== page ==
Tumeric makes for great color! You can buy tumeric in the local market here if you don’t have it growing at home. On Maewo Island and here in Port-Vila I’ve heard Tumeric being called “local curry.” If you don’t want to go through the entire process of pestle and mortaring the tumeric – you can buy it already ground up in the bottle.

Since this first result wasn’t that great, I tried again, wondering if the type of fabric I was using would make a difference. One of my toddler’s onesies was stained so I figured I’d give it a shot since it’s 100% cotton. I put it in the purple dye and it turned a beautiful shade!

I thought I had nailed it! Added a little tumeric and created this really fun pattern!

I’ve read that you should wash items dyed with natural dye by hand and with dish soap. So I did.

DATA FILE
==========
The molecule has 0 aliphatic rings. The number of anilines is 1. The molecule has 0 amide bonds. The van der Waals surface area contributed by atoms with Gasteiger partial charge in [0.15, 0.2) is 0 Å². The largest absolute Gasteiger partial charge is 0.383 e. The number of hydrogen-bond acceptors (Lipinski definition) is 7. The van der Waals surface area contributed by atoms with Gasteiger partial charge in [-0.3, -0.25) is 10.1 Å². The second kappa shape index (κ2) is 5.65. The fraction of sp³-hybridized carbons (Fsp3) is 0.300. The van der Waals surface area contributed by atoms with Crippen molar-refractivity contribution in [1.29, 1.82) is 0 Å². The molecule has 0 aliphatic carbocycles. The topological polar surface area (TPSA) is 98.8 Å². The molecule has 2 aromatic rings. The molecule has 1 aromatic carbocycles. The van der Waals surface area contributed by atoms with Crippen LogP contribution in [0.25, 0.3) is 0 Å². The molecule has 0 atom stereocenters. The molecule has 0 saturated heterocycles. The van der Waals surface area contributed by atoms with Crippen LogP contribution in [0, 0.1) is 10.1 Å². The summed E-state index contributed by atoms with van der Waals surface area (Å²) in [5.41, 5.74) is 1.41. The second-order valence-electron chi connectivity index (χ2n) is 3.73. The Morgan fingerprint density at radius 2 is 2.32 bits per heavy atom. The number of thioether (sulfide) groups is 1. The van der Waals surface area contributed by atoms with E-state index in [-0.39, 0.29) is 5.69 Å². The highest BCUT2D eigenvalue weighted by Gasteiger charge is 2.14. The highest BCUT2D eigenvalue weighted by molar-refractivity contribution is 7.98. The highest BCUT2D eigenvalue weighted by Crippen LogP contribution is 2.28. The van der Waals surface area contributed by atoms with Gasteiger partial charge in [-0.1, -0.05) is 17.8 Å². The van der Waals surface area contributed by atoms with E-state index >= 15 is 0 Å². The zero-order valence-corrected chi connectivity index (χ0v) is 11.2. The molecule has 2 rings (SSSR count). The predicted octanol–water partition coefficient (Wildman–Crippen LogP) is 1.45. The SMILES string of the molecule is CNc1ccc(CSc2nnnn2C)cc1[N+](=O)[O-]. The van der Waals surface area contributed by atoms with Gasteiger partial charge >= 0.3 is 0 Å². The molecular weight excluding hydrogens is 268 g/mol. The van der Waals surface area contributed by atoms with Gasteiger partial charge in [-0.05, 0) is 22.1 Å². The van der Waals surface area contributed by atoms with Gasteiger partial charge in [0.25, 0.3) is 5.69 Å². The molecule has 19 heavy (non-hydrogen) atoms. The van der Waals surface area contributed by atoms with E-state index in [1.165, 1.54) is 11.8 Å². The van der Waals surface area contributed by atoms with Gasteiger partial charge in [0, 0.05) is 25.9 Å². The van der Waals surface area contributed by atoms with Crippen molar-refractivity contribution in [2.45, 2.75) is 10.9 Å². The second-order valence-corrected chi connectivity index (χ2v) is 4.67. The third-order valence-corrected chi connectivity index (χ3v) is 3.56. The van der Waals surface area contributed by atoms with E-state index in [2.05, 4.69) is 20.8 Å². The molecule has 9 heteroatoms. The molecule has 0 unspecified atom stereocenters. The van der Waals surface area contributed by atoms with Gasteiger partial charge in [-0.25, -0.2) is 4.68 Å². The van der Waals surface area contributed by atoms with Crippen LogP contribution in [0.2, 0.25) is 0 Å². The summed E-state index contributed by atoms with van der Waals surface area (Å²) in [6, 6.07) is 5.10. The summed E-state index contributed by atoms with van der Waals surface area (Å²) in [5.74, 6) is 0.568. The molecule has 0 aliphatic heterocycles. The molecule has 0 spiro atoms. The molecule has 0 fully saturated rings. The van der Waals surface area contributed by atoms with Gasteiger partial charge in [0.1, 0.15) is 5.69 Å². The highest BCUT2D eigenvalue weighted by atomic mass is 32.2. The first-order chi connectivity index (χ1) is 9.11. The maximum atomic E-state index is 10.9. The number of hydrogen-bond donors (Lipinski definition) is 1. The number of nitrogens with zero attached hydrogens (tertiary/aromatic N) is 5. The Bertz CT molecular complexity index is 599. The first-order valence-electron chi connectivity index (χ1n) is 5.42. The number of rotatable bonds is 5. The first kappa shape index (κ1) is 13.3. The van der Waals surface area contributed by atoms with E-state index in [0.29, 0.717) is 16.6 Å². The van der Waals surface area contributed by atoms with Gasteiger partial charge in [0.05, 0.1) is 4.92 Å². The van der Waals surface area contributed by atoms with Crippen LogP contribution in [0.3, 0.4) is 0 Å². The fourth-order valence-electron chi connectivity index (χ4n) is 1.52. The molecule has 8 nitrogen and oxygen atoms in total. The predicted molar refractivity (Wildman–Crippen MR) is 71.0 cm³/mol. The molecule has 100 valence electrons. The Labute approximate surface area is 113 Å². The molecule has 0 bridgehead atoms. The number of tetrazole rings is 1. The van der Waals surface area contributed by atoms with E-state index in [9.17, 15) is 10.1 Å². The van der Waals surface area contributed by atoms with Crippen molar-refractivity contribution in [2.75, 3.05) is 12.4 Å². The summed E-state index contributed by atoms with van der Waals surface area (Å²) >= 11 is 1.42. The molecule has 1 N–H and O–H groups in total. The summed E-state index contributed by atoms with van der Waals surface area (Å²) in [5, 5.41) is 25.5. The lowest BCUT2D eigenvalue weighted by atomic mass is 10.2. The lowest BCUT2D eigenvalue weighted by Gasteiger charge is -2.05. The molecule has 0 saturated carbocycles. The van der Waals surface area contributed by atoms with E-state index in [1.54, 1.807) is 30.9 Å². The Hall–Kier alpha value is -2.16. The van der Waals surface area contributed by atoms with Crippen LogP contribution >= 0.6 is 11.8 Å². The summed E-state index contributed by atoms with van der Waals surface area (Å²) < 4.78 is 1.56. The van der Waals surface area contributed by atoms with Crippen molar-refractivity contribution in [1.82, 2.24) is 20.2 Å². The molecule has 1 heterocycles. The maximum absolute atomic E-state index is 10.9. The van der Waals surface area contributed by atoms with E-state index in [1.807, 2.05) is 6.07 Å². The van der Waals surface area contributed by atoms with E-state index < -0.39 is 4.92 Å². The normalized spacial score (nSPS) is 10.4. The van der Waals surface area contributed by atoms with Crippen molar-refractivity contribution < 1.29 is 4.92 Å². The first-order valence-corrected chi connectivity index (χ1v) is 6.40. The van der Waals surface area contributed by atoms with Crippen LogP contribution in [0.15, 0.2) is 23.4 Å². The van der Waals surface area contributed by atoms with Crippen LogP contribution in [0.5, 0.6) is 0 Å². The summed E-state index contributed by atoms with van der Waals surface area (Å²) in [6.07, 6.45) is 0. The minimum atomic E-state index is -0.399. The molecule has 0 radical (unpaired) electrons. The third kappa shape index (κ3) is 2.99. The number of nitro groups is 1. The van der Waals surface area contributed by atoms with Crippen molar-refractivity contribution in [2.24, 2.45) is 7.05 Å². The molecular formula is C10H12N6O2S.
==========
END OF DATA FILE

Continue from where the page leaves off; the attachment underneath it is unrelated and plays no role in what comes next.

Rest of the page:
And almost all of the purple came out! But a lovely shade of yellow from the tumeric was still there. So I hung it to dry . . . and the sun basically turned it brown.

I noticed that the dish soap I think interacted with the cabbage color to turn a little blue. Either way at the very end I ended up with a onesie that just looked like a diaper had exploded.

I’ve read that you should let naturally dyed items cure for up to 2 weeks before you wash them! I may try that next time. Also rusty nails can be a mordant . . . something to try with my toddler – let’s go find mommy some rusty nails!!!

All in all it was a fun series of science experiments and I’m keen to keep trying! A friend also clued me in that adding garlic could stop mold from forming on items you’ve dyed – after all we are using FOOD for paint and we live in the tropics! So add that to the list of things to consider . . . interestingly after 2 weeks my cabbage paint was definitely done for as it became moldy.  But the tumeric paint was still going strong and we kept using it.

Now onto what worked: Natural dye as PAINT!

So, forget the tie dye, which we didn’t end up doing at play group, even though I did have some fabric set aside in case we went that direction. We just ended up painting together.